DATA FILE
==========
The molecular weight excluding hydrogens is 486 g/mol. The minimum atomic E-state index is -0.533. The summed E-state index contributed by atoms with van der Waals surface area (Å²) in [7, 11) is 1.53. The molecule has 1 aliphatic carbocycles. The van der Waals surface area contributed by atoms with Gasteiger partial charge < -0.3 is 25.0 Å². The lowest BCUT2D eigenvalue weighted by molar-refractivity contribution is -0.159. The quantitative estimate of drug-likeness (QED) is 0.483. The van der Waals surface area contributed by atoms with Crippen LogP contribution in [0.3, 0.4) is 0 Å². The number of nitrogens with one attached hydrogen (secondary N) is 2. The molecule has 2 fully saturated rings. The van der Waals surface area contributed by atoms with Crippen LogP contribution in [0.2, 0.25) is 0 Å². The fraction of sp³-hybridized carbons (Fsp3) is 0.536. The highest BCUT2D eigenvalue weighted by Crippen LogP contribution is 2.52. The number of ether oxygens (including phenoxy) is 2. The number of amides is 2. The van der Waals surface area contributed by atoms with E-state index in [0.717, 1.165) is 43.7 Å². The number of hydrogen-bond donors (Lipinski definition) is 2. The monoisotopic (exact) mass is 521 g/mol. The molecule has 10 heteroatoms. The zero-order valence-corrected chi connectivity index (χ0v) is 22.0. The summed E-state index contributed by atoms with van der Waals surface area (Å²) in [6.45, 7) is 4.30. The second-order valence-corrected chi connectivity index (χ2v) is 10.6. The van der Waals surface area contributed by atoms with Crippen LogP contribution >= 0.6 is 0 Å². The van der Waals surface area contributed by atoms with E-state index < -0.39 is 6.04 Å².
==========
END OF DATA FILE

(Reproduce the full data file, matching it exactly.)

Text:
The molecular weight excluding hydrogens is 486 g/mol. The minimum atomic E-state index is -0.533. The summed E-state index contributed by atoms with van der Waals surface area (Å²) in [7, 11) is 1.53. The molecule has 1 aliphatic carbocycles. The van der Waals surface area contributed by atoms with Gasteiger partial charge < -0.3 is 25.0 Å². The lowest BCUT2D eigenvalue weighted by molar-refractivity contribution is -0.159. The quantitative estimate of drug-likeness (QED) is 0.483. The van der Waals surface area contributed by atoms with Crippen LogP contribution in [0.3, 0.4) is 0 Å². The number of nitrogens with one attached hydrogen (secondary N) is 2. The molecule has 2 fully saturated rings. The van der Waals surface area contributed by atoms with Crippen LogP contribution in [0.2, 0.25) is 0 Å². The fraction of sp³-hybridized carbons (Fsp3) is 0.536. The highest BCUT2D eigenvalue weighted by Crippen LogP contribution is 2.52. The number of ether oxygens (including phenoxy) is 2. The number of amides is 2. The van der Waals surface area contributed by atoms with E-state index in [0.717, 1.165) is 43.7 Å². The number of hydrogen-bond donors (Lipinski definition) is 2. The monoisotopic (exact) mass is 521 g/mol. The molecule has 10 heteroatoms. The zero-order valence-corrected chi connectivity index (χ0v) is 22.0. The summed E-state index contributed by atoms with van der Waals surface area (Å²) in [6.45, 7) is 4.30. The second-order valence-corrected chi connectivity index (χ2v) is 10.6. The van der Waals surface area contributed by atoms with Crippen LogP contribution >= 0.6 is 0 Å². The van der Waals surface area contributed by atoms with E-state index < -0.39 is 6.04 Å².